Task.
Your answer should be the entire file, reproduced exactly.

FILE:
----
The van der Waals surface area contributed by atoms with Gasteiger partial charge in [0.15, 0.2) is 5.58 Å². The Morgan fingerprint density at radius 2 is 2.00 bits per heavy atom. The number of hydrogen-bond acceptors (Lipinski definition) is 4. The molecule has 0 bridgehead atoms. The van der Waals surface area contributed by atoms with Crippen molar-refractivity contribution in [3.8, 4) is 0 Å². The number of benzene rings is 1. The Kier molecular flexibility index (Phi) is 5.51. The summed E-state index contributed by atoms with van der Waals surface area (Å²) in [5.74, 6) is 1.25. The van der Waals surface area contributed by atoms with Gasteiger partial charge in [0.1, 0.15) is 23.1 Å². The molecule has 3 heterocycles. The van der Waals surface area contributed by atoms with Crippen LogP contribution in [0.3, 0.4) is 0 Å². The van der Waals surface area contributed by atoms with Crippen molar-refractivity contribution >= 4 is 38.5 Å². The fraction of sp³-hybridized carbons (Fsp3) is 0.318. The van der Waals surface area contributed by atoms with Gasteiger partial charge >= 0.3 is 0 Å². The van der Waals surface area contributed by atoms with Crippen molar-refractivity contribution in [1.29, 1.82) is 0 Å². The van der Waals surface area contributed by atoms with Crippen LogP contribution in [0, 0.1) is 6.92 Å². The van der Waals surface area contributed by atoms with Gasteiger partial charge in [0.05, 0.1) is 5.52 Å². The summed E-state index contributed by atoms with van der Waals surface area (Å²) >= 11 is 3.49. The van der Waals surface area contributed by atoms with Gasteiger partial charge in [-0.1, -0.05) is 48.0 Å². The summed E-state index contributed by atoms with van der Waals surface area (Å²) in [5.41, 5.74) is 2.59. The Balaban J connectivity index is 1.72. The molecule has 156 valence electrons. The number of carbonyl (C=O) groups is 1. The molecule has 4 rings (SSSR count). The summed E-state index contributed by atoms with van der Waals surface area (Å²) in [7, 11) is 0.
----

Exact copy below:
The van der Waals surface area contributed by atoms with Gasteiger partial charge in [0.15, 0.2) is 5.58 Å². The Morgan fingerprint density at radius 2 is 2.00 bits per heavy atom. The number of hydrogen-bond acceptors (Lipinski definition) is 4. The molecule has 0 bridgehead atoms. The van der Waals surface area contributed by atoms with Crippen molar-refractivity contribution in [3.8, 4) is 0 Å². The number of benzene rings is 1. The Kier molecular flexibility index (Phi) is 5.51. The summed E-state index contributed by atoms with van der Waals surface area (Å²) in [5.74, 6) is 1.25. The van der Waals surface area contributed by atoms with Gasteiger partial charge in [0.1, 0.15) is 23.1 Å². The molecule has 3 heterocycles. The van der Waals surface area contributed by atoms with Crippen LogP contribution in [0.3, 0.4) is 0 Å². The van der Waals surface area contributed by atoms with Crippen molar-refractivity contribution >= 4 is 38.5 Å². The fraction of sp³-hybridized carbons (Fsp3) is 0.318. The van der Waals surface area contributed by atoms with Gasteiger partial charge >= 0.3 is 0 Å². The van der Waals surface area contributed by atoms with Crippen molar-refractivity contribution in [1.29, 1.82) is 0 Å². The van der Waals surface area contributed by atoms with Crippen LogP contribution in [0, 0.1) is 6.92 Å². The van der Waals surface area contributed by atoms with Gasteiger partial charge in [0.05, 0.1) is 5.52 Å². The summed E-state index contributed by atoms with van der Waals surface area (Å²) >= 11 is 3.49. The van der Waals surface area contributed by atoms with Gasteiger partial charge in [-0.1, -0.05) is 48.0 Å². The summed E-state index contributed by atoms with van der Waals surface area (Å²) in [5.41, 5.74) is 2.59. The Balaban J connectivity index is 1.72. The molecule has 156 valence electrons. The number of carbonyl (C=O) groups is 1. The molecule has 4 rings (SSSR count). The summed E-state index contributed by atoms with van der Waals surface area (Å²) in [7, 11) is 0.